Doctors Face Ethical Issues In Benching Kids With Concussions
Doctors have gotten much better at diagnosing and treating sports-related concussions, which is a good thing since Americans suffer up to 4 million sports-related concussions a year.
But we're not so good at is following their advice.
Student athletes and parents sometimes balk at doctors' recommendations to avoid play until concussion symptoms are gone, or to cut back on schoolwork. Both have been shown to speed recovery, and getting another hit on a vulnerable brain increases the risk of long-term problems.
Doctors shouldn't wimp out, according to a position paper released Wednesday by the American Academy of Neurology.
"Sometimes what will happen is that an athlete will come to you and they'll be a few days out from their concussion," says Dr. Matthew Kirschen, a pediatric neurologist at Children's Hospital of Philadelphia and lead author of the committee that wrote the position statement, which was published in Neurology.
"They'll be a few days out from their concussion, and they'll still be symptomatic. They'll still have deficits on their neurocognitive testing," Kirschen told Shots. "And they'll say, 'Yes but I really want to play. There's a big game Saturday. There will be a recruiter there.' And the parents say they're OK with them playing.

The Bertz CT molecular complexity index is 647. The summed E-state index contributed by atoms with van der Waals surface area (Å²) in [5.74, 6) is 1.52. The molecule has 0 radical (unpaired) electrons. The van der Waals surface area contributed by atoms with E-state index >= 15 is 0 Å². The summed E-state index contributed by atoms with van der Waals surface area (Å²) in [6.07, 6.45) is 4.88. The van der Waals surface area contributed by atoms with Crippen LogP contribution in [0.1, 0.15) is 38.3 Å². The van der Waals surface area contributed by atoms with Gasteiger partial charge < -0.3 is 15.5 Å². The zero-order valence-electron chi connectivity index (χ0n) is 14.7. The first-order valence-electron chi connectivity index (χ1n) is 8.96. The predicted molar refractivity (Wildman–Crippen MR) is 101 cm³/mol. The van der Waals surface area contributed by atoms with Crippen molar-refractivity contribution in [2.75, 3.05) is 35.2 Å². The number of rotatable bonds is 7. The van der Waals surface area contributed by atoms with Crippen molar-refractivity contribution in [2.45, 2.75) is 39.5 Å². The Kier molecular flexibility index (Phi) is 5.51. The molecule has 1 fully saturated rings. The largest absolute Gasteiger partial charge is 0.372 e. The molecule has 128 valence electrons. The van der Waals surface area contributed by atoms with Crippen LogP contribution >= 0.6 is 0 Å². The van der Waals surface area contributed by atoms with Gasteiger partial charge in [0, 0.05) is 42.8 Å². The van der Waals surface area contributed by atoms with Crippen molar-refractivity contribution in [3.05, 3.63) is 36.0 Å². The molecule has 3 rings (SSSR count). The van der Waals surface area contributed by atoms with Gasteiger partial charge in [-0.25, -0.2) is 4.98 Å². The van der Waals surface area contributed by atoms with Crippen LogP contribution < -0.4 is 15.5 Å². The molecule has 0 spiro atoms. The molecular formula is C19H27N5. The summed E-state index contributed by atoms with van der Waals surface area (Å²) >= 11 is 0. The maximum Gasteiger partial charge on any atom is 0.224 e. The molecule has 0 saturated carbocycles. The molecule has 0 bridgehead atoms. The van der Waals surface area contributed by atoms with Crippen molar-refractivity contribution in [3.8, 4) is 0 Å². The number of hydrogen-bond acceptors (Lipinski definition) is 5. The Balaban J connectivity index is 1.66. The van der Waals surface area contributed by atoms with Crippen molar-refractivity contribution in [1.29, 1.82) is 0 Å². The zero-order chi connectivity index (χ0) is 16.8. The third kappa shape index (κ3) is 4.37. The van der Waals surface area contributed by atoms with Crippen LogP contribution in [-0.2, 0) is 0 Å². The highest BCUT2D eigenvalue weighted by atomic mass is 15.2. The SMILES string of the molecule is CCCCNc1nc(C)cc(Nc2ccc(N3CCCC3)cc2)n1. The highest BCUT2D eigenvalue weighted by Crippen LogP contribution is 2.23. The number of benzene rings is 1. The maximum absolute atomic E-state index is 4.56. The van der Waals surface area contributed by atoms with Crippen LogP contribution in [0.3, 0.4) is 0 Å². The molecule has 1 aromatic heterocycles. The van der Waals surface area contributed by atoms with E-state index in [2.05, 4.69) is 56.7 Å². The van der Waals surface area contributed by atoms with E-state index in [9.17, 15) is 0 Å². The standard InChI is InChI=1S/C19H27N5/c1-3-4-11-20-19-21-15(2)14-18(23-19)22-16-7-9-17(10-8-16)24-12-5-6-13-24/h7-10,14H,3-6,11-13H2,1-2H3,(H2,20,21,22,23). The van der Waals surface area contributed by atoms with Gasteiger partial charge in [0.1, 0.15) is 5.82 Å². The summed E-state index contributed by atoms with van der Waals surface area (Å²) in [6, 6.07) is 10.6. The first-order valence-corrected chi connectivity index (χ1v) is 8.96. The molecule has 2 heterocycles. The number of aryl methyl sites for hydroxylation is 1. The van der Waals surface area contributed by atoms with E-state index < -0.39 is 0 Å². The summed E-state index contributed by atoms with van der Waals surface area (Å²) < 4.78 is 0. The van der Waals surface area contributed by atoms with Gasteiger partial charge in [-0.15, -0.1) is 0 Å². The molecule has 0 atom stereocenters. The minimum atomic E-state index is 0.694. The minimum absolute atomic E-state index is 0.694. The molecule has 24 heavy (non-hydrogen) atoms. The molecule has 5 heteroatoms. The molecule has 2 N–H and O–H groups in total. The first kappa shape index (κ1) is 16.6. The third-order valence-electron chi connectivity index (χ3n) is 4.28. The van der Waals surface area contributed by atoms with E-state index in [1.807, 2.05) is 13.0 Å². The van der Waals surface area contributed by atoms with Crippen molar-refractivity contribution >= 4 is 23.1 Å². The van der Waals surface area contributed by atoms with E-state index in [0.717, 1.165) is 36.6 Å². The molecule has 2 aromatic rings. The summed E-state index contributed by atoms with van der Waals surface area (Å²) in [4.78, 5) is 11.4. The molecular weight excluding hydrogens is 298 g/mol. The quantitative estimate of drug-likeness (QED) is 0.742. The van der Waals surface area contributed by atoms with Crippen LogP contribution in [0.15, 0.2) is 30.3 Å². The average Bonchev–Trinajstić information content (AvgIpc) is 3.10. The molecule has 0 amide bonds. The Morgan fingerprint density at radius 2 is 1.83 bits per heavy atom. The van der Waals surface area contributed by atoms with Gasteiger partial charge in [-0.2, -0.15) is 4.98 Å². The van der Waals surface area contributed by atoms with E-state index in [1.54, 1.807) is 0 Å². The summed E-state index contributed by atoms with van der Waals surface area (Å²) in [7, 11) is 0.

Other times, parents will worry about damaging a child's chance for an athletic scholarship, though the paper delicately hints that those scholarships might not be as generous as parents expect.
"The physician has to sit back and say, 'The risks are too great. You can't go back in,' " Kirschen says.
Educating parents, students and coaches on concussion treatment will help make that easier, the doctors conclude, and that's starting to happen, thanks to laws in all 50 states that require concussion education and removal from play.
But doctors are stuck, Kirschen says, if they can't talk with schools or coaches about a child's injury due to health privacy laws.
They would like patients and parents to sign waivers that would let doctors share that information. But those aren't in wide use now.
That's one ethical conundrum the neurologists wrestled with. Another is whether a patient's right to autonomy trumps the doctor's responsibility to protect the patient from harm.
They acknowledged patient autonomy as a fundamental right, Kirschen says, but "the ultimate priority needs to be protecting the health and well being of their athlete patients."
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